Sikh art

Main article: Sikh art and culture

The art, culture, identity, and societies of the Sikhs has been merged with different locality and ethnicity of different Sikhs into categories such as 'Agrahari Sikhs', 'Dakhni Sikhs' and 'Assamese Sikhs'; however there has emerged a niche cultural phenomenon that can be described as 'Political Sikh'. The art of diaspora Sikhs such as Amarjeet Kaur Nandhra, and Amrit and Rabindra Kaur Singh (The Singh Twins), is partly informed by their Sikh spirituality and influence.

Images of the Sikh Gurus

Sikhism was founded in the 16th century by Guru Nanak, who was first painted more than 200 years after he lived. The widely popular portraits of the ten Sikh gurus only appeared in the first half of the 18th century. One of the first set of paintings of the Gurus were commissioned by Baba Ram Rai, the eldest son of the seventh Sikh guru, Guru Har Rai.

Most of the early portraits of the Sikh Gurus were painted in courtly Mughal style. Under the Mughal empire, Punjabi artists at the time became trained in the Mughal style of painting, resulting in their work being highly influenced by the Mughal style of art. The early portraits of the Sikh Gurus and the elements in them, like their outfits, turbans, and poses, looked similar to Mughal nobles and princes. The Gurus are identified in Devanagari, Gurmukhi, and Persian scripts, also composed in the Mughal style. In a painting from around 1750, the sixth Sikh guru is depicted in courtly Mughal dress and setting.

One of the first images of Guru Nanak depicts him as a pious, religious man with simple clothes and a rosary held in his hand, portraying his contemplative nature. The earlier of the ten Gurus have their images modeled on Guru Nanak's piety and simplicity. A transformation can be noticed with the sixth Guru when elements of political resistance and power are added, showing Sikh political struggles at the time. Further, with Guru Gobind Singh, elements of grandeur were added, such as royal attire, precious jewels, elegant shoes, a grand turban, and a warrior-like sword.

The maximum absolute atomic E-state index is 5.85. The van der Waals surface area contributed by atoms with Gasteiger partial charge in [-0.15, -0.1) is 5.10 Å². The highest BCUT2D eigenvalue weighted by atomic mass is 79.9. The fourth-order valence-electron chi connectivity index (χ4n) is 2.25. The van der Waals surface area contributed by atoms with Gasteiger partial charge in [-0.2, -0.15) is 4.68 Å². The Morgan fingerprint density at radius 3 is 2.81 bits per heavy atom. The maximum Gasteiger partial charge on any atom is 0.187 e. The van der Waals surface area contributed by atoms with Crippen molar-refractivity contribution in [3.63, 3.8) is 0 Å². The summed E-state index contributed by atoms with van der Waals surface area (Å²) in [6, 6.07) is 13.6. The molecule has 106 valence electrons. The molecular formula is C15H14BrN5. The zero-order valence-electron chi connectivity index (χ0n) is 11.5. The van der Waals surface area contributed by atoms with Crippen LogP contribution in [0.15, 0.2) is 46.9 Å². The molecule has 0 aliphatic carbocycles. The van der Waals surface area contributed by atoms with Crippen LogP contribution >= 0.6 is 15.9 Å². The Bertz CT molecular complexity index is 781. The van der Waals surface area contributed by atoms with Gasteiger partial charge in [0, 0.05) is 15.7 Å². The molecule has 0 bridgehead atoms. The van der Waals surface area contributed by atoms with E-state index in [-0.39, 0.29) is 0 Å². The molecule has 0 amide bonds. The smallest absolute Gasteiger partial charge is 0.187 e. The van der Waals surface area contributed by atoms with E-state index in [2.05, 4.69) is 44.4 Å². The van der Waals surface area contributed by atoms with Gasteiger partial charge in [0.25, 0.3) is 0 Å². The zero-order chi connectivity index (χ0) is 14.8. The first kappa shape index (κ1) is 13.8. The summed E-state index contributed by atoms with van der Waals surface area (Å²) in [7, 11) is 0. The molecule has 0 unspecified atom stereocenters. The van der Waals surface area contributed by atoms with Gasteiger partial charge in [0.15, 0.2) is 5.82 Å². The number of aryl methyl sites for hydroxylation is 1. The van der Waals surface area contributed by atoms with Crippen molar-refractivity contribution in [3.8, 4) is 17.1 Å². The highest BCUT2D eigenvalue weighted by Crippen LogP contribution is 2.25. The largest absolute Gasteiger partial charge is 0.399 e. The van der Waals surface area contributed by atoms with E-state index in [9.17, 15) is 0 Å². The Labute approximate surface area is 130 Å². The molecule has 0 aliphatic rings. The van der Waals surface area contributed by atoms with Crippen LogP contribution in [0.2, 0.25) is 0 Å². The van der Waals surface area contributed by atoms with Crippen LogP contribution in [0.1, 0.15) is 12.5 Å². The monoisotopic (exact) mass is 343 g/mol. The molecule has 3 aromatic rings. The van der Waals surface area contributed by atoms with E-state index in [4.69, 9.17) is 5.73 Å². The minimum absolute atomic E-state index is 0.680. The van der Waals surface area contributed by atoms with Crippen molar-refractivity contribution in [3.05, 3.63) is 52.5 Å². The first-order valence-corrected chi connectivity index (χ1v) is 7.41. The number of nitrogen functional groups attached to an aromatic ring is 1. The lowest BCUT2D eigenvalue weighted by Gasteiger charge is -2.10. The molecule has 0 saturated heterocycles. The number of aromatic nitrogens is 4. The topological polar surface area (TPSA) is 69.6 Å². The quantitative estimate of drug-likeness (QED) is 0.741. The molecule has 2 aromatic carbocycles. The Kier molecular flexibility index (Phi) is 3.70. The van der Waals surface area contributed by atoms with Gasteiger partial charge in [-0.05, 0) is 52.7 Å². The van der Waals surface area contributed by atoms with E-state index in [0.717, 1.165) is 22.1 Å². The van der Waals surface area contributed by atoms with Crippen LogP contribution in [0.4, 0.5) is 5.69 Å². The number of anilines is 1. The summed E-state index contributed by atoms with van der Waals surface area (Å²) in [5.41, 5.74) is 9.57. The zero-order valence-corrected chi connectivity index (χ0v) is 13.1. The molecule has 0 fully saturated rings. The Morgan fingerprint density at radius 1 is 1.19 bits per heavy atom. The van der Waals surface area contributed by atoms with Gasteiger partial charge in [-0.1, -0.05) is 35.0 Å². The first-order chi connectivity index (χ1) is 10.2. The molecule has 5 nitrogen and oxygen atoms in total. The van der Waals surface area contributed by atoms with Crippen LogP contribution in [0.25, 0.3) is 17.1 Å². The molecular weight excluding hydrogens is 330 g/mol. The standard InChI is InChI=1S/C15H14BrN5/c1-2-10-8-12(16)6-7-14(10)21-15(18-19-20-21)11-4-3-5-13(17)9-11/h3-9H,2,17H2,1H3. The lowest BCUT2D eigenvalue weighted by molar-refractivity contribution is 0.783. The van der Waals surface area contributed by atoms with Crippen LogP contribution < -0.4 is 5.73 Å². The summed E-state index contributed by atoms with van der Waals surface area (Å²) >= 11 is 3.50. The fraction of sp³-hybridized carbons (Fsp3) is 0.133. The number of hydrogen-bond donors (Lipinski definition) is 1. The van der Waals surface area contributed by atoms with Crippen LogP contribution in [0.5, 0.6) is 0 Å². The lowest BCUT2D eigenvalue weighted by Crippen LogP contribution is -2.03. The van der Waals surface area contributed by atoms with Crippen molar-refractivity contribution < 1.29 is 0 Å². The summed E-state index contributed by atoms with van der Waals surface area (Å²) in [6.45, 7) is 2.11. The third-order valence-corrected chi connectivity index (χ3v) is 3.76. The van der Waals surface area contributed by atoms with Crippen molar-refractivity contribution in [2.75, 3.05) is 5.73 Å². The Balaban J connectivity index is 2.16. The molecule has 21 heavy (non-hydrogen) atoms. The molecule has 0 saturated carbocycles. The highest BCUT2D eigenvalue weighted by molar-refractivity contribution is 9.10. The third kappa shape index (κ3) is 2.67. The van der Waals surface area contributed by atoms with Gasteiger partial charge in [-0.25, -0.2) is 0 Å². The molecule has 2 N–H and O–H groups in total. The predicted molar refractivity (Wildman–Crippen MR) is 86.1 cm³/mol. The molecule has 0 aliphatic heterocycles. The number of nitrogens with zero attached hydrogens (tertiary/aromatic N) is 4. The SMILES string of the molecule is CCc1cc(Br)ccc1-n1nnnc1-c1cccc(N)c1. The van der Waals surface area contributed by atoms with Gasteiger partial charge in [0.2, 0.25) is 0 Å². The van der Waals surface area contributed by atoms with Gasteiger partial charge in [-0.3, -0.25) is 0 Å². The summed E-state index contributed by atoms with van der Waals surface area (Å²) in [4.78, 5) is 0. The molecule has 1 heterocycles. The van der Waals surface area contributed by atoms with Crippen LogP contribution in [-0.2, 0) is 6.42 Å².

The Gurus are also extensively depicted in the Janamsakhis (hagiographies of the Guru). There are many paintings and depictions of Guru Nanak's life, specifically in the B-40 Janamsakhi. He is shown growing up from a little boy to a teenager to a youth, and then into a middle-aged man and eventually an old, wise man. The images also depict many core Sikh values along with the Political and Cultural forces that influenced his life and religion.

Sikh Art and Architecture during Maharaja Ranjit Singh's Reign

Maharaja Ranjit Singh's reign (1801-1839) holds prime importance in Sikh history. He was a great patron of art and architecture and sponsored the construction of many magnificent forts, palaces, temples, gurdwaras, precious jewels, clothes, colorful paintings, minting of coins and luxury tents and canopies. The most signficant of these were the golden throne built by Hafez Muhammad Multani and the bejewelled canopy for the Guru Granth Sahib.

Ranjit Singh's most remarkable contribution was the refurbishment of the Harmandir Sahib. He invited skilled architects, artists, wood carvers and other craftsmen to Amritsar for the renovation. He also hired a technical expert for the gold plating of the Harmandir Sahib. The Harmandir Sahib is now embellished with semi-precious stones like lapis lazulli and onyx along with its marble walls on the exterior. The walls also boast Arabesque and kaleidoscopic designs. The interior is lined with mirrors and colorful glass and its upper part is covered with gilded copper plates. Besides the Harmandir Sahib, Ranjit Singh also contributed to the embellishments many other gurdwaras, drawing spectacular imagery from the Guru Granth Sahib, the lives of the Gurus and the Janamsakhis. He also contributed to temples and mosques, with one of the most significant ones being expensive silver doors at a Hindu temple of Goddess Kali. Under Maharaja Ranjit Singh, cities like Lahore, Amritsar, Multan, Sialkot, Srinagar and Patiala thrived as centres of the arts.

Taoist art

Main article: Taoist art

Taoist art (also spelled as Daoist art) relates to the Taoist philosophy and narratives of Lao-tzu (also spelled as Laozi) that promote "living simply and honestly and in harmony with nature."

See also